“Children need to be children. They need to interact with other students more often and the best way to do that is for them to be outside of school. They need to have fun, play games, do sports together they need to interact more and they would come back to school feeling more freshed than stressed,” Javier Saucedo, one District 94 parent who prefers a five-day school week, said.

Students in Mary Fremeau’s Critical Reading class participate in their weekly discussion, held every Monday. (Photo by Josue Varela)

There is, too, concern that students’ test scores may fall, or that their learning may be stunted, both fears that have been alleviated by a number of studies which have found minimal impact in either area.

So, there is almost no distinguishable difference in terms of ability or test scores among students who attend school for four days a week, and those who go for five. Not only are five days exhausting students, but only having two days (Saturday and Sunday) as a break in between is absurd. Saturday, in this case, is not as bad Sunday, but all students know the feeling of frustration starts to mount the day before school returns to session, and as those negative feelings build toward the evening, they are left with little to no chance to really regroup.

“Students are constantly overwhelmed by school and all things that come with it. By the time Friday rolls around, students are exhausted,” Kyra Motyka, writer for the Kaneland Krier, said, and we could not agree more.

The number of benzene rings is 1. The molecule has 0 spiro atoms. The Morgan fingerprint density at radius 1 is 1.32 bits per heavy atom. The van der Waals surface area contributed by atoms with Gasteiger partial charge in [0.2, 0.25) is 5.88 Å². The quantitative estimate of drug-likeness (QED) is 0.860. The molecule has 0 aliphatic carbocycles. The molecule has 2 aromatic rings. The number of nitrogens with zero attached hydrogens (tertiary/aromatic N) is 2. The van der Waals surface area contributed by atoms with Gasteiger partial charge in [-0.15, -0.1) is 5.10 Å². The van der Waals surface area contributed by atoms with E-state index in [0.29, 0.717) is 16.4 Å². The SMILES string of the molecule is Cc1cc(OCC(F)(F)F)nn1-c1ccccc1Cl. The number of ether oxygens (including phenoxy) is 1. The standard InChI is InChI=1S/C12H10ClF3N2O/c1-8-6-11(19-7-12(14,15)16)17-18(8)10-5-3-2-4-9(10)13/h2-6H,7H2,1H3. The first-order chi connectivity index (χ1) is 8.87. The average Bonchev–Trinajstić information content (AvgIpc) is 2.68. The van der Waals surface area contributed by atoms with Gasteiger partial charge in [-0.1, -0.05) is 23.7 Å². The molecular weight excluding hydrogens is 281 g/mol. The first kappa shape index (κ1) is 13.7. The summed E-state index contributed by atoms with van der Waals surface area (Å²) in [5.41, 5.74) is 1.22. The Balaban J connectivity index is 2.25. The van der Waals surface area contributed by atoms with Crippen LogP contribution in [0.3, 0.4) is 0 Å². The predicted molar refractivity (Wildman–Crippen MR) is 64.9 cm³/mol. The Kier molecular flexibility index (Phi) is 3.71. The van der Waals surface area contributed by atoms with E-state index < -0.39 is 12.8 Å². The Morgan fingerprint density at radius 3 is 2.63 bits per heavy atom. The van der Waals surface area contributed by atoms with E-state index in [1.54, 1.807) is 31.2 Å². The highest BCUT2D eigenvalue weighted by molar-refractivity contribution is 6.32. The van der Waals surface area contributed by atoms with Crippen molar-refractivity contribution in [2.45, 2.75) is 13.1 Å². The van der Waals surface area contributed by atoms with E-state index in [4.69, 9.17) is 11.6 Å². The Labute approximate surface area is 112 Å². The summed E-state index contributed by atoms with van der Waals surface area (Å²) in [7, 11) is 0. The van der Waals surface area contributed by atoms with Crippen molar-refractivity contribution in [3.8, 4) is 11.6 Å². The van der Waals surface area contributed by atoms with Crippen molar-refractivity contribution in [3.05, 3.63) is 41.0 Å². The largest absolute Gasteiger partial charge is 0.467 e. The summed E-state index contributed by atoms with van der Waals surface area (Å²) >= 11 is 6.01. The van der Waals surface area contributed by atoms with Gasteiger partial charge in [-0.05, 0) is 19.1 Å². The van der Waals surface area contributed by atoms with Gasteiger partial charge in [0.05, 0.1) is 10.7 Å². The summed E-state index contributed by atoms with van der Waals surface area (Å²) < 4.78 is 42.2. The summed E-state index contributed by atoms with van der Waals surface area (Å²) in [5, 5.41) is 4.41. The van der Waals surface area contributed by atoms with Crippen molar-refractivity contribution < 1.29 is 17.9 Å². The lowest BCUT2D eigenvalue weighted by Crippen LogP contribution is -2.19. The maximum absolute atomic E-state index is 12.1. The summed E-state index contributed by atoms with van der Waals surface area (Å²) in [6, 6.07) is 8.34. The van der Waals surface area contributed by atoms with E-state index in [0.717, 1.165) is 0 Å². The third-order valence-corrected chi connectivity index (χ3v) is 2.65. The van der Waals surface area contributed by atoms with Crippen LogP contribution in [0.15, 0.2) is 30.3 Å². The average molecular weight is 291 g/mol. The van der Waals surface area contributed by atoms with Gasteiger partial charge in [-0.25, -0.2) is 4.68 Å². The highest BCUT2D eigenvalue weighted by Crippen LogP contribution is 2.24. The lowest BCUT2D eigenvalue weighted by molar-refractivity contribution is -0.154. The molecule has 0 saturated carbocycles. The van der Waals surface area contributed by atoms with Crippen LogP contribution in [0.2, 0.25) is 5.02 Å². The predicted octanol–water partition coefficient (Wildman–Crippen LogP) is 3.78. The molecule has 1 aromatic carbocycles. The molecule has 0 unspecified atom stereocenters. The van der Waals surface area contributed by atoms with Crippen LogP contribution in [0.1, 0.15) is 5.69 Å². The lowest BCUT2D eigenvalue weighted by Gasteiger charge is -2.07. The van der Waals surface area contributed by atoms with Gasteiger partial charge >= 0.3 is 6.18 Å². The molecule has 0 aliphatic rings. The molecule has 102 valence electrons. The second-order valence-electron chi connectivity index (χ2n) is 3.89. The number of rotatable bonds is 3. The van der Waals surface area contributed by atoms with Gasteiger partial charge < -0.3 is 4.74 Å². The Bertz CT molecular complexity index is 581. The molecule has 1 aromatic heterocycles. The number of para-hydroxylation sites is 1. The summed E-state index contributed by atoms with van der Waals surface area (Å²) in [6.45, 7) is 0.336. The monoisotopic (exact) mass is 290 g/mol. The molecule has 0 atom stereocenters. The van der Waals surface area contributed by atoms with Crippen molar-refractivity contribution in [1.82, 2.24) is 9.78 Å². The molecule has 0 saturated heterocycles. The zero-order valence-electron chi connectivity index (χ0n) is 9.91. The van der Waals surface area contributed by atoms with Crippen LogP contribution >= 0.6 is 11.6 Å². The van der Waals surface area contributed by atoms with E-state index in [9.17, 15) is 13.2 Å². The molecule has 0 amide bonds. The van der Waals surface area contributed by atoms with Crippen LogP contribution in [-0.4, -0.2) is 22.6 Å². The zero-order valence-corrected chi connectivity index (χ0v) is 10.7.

A four-day school week is a change much-need. Time is important, especially when unencumbered freedom only lasts 18 years of your life. Why expect so much work to be done by kids/teens? If schoolwork can be completed in four days, rather than five, with no outstanding negative consequences, then so be it: give the kids a break.

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About the Contributors
Jordy Carrillo
Jordy Carrillo, Reporter
Jordy is a senior at WEGO who was recommended to the school's journalism program and wanted to try it out. In his free time, he likes to listen to music and collect Hot Wheels; his impressive collection features upwards of 200 cars, and is still growing. Not surprisingly, considering his interest in miniature cars, Jordy wants to be an automotive engineer after high school. He also believes in aliens. 
Josue Varela
Josue Varela, Reporter
Josue Varela is a determined, ambitious senior at West Chicago Community High School with a wide range of passions, from music to skateboarding. He prides himself on honesty and being true to himself. For this reason, he feels represented by Spongebob, seeing those same qualities in the yellow sponge. After all, who wouldn’t want to visit the Krusty Krab and work for a boss who would sell their soul for sixty-two pennies?  Josue's interest in journalism stems from a desire to improve his interpersonal communication skills and learn new perspectives. In his time outside of school, he enjoys skating, going out with friends, and listening to any and all genres of music, even country. In the future, Josue sees himself pursuing careers in fashion or audio technology.